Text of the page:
US-based Lao exile group, the Fact Finding Commission, says the Lao Citizens Movement for Democracy (LCMD) has started a revolution in 11 provinces. The government dismisses the claim.
The LCMD says it has killed three soldiers in clashes. The government denies the claim.
2004 November – As chair of the Association of South East Asian Nations (Asean), Laos hosts the organisation’s summit.
2005 February – US establishes Normal Trade Relations, ending protracted period of punitive import taxes.
2005 April – World Bank approves loans for Nam Theun Two hydroelectric dam project. Dam is expected to produce electricity for export; critics are concerned about its environmental, social impact.
2005 November – Foundation stone of Nam Theun Two hydroelectric dam is laid.
2006 June – Choummaly Sayasone succeeds Khamtay Siphandone as president. The former vice president became leader of the ruling communists in March.
2006 December – More than 400 members of the Hmong ethnic group surrender to the authorities. They are among several groups of Hmong who have been living in the jungle as fugitives since 1975, when the pro-US government they supported was defeated by the communists.
2007 June – US prosecutors charge nine people with plotting a coup in Laos, including former general Vang Pao, a prominent member of the ethnic Hmong group who emigrated to the US in the 1970s.
2007 July – California court order the release on bail of former general Vang Pao, accused of plotting the overthrow of Laos’ communist government.
2008 January – Laos takes steps to become full member of the World Trade Organization.
2008 May – Some 69% of children in Laos lack basic health care, Save the Children charity reports.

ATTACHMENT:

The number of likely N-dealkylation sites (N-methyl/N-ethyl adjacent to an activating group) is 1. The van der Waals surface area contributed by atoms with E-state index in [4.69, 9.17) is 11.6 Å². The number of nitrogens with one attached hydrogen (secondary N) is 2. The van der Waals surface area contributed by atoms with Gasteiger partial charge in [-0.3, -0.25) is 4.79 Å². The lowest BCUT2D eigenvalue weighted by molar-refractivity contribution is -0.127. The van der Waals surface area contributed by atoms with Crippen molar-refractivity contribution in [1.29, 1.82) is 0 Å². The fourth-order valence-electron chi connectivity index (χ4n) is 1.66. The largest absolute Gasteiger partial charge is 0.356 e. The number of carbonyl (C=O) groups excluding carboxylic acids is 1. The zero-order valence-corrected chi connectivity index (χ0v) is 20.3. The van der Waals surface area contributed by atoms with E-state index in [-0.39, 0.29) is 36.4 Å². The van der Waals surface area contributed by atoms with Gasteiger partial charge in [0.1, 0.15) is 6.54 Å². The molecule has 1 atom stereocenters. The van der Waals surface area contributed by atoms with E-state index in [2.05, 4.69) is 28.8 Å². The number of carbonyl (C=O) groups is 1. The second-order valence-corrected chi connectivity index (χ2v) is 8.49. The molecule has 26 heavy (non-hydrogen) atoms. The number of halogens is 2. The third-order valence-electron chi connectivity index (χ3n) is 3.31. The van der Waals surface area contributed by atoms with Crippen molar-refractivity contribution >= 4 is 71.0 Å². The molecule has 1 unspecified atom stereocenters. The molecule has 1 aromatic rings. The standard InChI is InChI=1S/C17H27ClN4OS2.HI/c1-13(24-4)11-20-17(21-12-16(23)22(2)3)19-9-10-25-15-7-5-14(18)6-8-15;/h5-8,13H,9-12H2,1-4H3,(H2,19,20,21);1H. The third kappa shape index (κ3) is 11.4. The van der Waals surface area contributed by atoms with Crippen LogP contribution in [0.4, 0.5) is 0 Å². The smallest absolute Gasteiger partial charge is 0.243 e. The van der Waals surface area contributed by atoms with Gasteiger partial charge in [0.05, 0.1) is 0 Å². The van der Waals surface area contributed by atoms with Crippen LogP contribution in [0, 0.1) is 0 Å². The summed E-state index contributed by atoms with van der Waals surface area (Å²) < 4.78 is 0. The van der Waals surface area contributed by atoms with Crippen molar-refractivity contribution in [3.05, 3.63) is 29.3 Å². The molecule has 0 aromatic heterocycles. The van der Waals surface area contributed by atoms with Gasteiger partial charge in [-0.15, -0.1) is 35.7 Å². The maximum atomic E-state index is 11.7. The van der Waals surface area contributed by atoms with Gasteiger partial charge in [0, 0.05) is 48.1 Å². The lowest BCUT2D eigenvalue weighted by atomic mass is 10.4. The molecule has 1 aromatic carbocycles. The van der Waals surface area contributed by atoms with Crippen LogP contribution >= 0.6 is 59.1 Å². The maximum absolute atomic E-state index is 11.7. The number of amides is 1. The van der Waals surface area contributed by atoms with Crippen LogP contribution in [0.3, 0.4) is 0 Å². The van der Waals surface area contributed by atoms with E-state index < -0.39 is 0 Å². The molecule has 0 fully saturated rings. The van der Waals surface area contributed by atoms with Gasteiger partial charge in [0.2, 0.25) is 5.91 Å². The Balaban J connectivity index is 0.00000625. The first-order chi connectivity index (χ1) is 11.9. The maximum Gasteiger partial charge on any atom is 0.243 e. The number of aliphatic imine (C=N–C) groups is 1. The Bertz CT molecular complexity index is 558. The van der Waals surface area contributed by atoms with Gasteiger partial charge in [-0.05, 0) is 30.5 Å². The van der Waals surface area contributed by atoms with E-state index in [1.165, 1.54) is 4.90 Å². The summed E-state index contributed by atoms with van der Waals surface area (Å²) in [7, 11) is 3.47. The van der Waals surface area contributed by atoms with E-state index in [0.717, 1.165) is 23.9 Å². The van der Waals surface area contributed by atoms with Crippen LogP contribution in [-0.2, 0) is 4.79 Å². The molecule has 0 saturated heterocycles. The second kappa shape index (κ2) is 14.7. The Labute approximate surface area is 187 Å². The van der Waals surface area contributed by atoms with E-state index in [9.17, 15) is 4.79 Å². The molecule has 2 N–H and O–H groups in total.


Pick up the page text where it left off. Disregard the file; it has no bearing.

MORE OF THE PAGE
2009 March – Thai Princess Maha Chakri Sirindhorn opens a rail connection over the Mekong river, linking Thailand and Laos.
2009 December – Thailand forcibly repatriates more than 4,000 ethnic Hmong asylum seekers back to Laos.
2010 December – PM Bouasone Bouphavanh resigns, citing “family problems”, and is replaced by National Assembly president Thongsing Thammavong. Analysts say factional disputes within the ruling party are the likely reason.
2011 January – New stock market opens in Vientiane as part of tentative experiment with capitalism.
Former Laos royal general and leader of Hmong ethnic group Vang Pao dies in exile in US, aged 81.
2011 June – President Choummaly is given a further five-year term by parliament.
2012 July – Hillary Clinton becomes the first US secretary of state to visit Laos for 57 years. The legacy of the Vietnam War and a controversial dam project are on her agenda.
2012 November – Laos approves plans to build a massive dam at Xayaburi, on the lower Mekong river, despite opposition from environmentalists and neighbours Cambodia and Vietnam.
2013 August – European parliamentarians draw attention to the disappearance of activist Sombath Somphone, last seen at a police checkpoint.
2014 May – Several senior officials are killed in a plane crash in northern Laos, including Defence Minister and Deputy Prime Minister Douangchay Phichit, Security Minister Thongbanh Sengaphone and Vientiane Mayor Soukanh Mahalath.